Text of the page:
Zubaida has made a mess of her life. Part of it is not her fault. The larger part of the miss, however, is very much her fault. In Tahmina Anam’s The Bones of Grace, we hear Zubaida explain what really happened to her lost love, Elijah, from a point several years after everything fell apart. Along the way, we learn more about her quest for an ancestral whale fossil, the aftermath of Bangladesh’s civil war, and ship breaking in Chittagong. The book is slow to begin, but I was racing through the pages at the end of the book to see what would happen to Zubaida.
One of the first things we learn about Zubaida is that she’s an orphan. Her family told her when she was nine, but they’ve never told her more than that. Though they were loving, the fact that Zubaida does not know where she comes from has haunted her her whole life. We also learn within a few pages that Zubaida is still in love with Elijah. This novel is directly addressed to him in an attempt to explain her behavior and why she pushed him away. Our narrator has a tendency to drift through time, giving the book a very conversational tone, but it follows a roughly chronological path.
Zubaida meets Elijah just a few days before she’s due to fly to Pakistan to participate in a dig for a fossil ancestral whale, a “missing link” species. In those few days, Zubaida and Elijah connect in a way she’s never experienced before. The fact that Zubaida is sort-of engaged already (to her childhood sweetheart, Rashid) is awkward, but not insurmountable. Zubaida and Elijah text each other Nina Simone song titles for days while the dig progresses. (Weirdly, this is not as pretentious as it sounds.) But Zubaida’s life takes a radical turn when Pakistani authorities shut down the dig. With nothing to do, Zubaida returns home to Dhaka.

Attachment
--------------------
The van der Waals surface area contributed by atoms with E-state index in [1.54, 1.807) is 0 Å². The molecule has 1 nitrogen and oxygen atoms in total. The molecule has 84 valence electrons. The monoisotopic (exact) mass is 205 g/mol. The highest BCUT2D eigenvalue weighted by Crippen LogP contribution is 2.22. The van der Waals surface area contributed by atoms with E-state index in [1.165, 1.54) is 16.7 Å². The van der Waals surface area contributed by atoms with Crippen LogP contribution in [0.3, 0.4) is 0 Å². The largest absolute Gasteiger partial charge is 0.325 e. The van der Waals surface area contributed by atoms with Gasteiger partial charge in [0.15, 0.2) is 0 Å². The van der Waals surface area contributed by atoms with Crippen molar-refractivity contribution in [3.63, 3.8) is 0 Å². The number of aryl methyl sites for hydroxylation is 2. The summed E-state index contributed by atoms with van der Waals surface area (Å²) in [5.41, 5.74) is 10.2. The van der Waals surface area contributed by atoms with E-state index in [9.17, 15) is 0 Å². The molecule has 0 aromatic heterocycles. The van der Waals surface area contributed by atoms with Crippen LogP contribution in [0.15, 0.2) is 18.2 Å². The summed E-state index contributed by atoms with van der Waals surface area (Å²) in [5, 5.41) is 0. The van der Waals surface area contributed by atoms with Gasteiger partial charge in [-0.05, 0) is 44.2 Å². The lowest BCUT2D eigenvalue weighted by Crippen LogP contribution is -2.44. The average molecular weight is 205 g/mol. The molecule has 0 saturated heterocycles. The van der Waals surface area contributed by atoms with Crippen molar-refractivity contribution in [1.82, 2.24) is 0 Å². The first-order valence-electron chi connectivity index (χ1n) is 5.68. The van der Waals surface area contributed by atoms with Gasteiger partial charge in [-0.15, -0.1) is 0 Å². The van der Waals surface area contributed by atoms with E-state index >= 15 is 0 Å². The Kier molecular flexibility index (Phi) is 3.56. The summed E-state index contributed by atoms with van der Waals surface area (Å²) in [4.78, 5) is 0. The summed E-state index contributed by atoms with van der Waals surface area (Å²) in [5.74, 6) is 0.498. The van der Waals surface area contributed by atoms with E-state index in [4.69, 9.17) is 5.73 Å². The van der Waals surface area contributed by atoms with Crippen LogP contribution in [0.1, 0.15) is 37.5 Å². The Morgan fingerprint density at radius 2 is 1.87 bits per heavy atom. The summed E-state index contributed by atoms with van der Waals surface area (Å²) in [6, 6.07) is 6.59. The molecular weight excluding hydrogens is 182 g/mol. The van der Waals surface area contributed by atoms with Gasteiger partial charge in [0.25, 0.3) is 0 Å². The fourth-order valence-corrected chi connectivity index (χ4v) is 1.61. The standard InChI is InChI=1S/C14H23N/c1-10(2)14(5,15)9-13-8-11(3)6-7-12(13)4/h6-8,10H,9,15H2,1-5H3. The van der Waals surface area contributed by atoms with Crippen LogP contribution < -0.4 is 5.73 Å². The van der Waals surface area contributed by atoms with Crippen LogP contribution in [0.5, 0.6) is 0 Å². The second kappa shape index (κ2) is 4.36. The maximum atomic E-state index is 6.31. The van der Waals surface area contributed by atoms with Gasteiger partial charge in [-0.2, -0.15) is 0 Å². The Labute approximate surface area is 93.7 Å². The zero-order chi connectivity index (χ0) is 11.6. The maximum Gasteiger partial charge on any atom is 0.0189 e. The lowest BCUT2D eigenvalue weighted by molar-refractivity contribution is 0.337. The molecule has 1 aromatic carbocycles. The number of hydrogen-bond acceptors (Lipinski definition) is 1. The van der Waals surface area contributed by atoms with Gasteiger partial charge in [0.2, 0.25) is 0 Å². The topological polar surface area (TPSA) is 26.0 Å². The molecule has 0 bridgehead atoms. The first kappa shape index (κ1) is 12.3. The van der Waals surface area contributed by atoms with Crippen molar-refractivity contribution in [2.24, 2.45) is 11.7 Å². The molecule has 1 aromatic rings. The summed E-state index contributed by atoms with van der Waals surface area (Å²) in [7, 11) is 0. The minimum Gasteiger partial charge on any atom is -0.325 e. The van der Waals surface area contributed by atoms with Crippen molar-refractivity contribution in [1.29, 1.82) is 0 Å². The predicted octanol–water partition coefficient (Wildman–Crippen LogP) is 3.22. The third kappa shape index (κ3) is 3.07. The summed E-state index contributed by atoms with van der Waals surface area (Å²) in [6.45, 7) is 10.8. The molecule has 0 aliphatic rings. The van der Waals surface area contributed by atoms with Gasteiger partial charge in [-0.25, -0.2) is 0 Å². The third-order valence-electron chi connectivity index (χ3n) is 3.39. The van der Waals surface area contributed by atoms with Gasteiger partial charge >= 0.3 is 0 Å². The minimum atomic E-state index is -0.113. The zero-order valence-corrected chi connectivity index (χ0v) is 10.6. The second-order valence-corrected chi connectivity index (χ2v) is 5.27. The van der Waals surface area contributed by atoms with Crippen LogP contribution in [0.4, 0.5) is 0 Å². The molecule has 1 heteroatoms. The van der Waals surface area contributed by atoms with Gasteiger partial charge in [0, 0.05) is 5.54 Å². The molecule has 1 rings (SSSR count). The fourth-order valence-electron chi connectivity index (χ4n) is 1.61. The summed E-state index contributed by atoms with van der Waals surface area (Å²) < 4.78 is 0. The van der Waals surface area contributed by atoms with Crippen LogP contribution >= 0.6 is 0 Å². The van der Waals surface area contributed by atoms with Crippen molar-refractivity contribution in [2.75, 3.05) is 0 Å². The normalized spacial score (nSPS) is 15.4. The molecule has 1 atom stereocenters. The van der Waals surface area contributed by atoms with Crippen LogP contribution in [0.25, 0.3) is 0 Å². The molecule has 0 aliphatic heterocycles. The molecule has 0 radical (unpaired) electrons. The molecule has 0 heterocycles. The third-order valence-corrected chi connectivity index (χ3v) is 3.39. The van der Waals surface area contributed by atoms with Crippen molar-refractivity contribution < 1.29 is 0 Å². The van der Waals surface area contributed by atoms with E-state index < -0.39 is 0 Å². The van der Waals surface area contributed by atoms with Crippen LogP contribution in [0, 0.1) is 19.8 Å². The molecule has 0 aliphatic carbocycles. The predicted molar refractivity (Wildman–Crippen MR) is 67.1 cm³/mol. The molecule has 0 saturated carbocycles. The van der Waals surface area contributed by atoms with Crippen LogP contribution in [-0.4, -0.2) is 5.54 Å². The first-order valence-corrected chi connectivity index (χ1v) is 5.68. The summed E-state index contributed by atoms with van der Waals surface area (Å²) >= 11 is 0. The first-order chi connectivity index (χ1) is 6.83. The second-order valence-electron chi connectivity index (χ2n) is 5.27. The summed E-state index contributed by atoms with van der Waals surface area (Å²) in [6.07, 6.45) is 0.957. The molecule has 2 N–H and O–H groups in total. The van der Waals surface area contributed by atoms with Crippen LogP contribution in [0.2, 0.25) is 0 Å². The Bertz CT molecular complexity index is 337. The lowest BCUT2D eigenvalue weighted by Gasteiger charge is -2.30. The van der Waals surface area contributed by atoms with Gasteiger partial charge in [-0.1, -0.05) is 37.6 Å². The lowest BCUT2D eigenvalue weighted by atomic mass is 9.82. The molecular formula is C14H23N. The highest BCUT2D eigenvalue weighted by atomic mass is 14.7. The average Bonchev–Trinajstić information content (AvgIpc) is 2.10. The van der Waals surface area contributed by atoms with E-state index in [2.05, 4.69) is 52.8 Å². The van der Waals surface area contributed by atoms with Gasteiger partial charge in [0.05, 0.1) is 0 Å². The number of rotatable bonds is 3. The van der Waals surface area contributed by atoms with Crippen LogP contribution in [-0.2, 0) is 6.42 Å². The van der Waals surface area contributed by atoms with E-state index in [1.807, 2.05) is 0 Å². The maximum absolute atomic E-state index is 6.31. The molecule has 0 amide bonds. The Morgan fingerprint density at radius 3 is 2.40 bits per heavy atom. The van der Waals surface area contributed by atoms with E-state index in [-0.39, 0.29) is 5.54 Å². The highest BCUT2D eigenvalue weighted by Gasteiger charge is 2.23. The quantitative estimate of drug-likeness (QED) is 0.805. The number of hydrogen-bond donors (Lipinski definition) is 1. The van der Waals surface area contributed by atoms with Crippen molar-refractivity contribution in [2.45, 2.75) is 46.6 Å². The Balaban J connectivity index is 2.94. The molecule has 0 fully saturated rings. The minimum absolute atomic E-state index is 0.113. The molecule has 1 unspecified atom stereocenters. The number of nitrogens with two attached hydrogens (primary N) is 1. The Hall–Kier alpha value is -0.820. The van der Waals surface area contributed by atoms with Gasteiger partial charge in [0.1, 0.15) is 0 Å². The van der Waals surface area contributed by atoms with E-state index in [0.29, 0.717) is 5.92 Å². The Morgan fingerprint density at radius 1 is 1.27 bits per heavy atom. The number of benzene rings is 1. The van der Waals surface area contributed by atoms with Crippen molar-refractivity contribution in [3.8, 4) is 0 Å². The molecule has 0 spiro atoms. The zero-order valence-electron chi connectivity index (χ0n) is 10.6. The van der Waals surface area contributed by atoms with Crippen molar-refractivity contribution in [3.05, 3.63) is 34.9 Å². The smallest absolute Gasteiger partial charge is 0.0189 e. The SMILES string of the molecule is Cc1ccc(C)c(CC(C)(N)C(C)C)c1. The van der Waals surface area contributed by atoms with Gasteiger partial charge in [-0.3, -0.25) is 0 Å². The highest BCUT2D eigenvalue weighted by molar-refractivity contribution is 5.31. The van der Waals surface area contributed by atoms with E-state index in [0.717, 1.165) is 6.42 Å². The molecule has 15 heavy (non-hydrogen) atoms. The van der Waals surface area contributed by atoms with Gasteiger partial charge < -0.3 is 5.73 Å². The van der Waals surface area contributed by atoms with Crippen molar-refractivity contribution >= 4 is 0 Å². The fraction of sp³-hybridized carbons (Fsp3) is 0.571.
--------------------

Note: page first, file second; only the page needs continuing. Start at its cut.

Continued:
Once in Dhaka, Zubaida is dragged back into her old life and her parents and future in-laws plans for her. She has nothing except a few days with Elijah to help her resist. For me, this is where the story got interesting. I felt for Zubaida as she is pulled into the undertow of family expectations. She might have been able to resist more effectively if she hadn’t been in such a muddle about Elijah, her whale, and her unknown heritage.
The Bones of Grace becomes even better when Zubaida takes a break from her marriage to assist with a project to film the lives of Chittagong ship breakers. The injustice and hardship of the ship breakers’ lives seems to wake Zubaida up. This part of the book also seemed the most real to me. It might be because Zubaida was in a fog, but the first half of the book seemed to drift as much as the narrator. The last half of the book is full of detail—sounds, sights, even smells—that I almost felt the heat of the beach.
Having people with worse problems that she can help is a catalyst for Zubaida. If she hadn’t been moved by the ship breakers, I probably would have tossed this book across the room and given up. I mentioned that Zubaida sounded a bit pretentious at the beginning of the book and some readers might continue to think so. My biggest problem with her at the beginning of the book was that Zubaida had a lot of the poor little rich girl about her. I could sympathize, but not that much, until Zubaida starts genuinely helping the ship breakers. Once she does this, Zubaida also realizes how untenable her own position is. I kept reading just to see what she would do about her messy, messy life.
The Bones of Grace is the third in a series of books by Anam set at various points in recent Bangladeshi history. I don’t think it’s that important to have read them before reading this book, even though some of the characters in those books are related to Zubaida. I got along just fine.
I received a free copy of this book from Edelweiss for review consideration. It will be released 28 June 2016.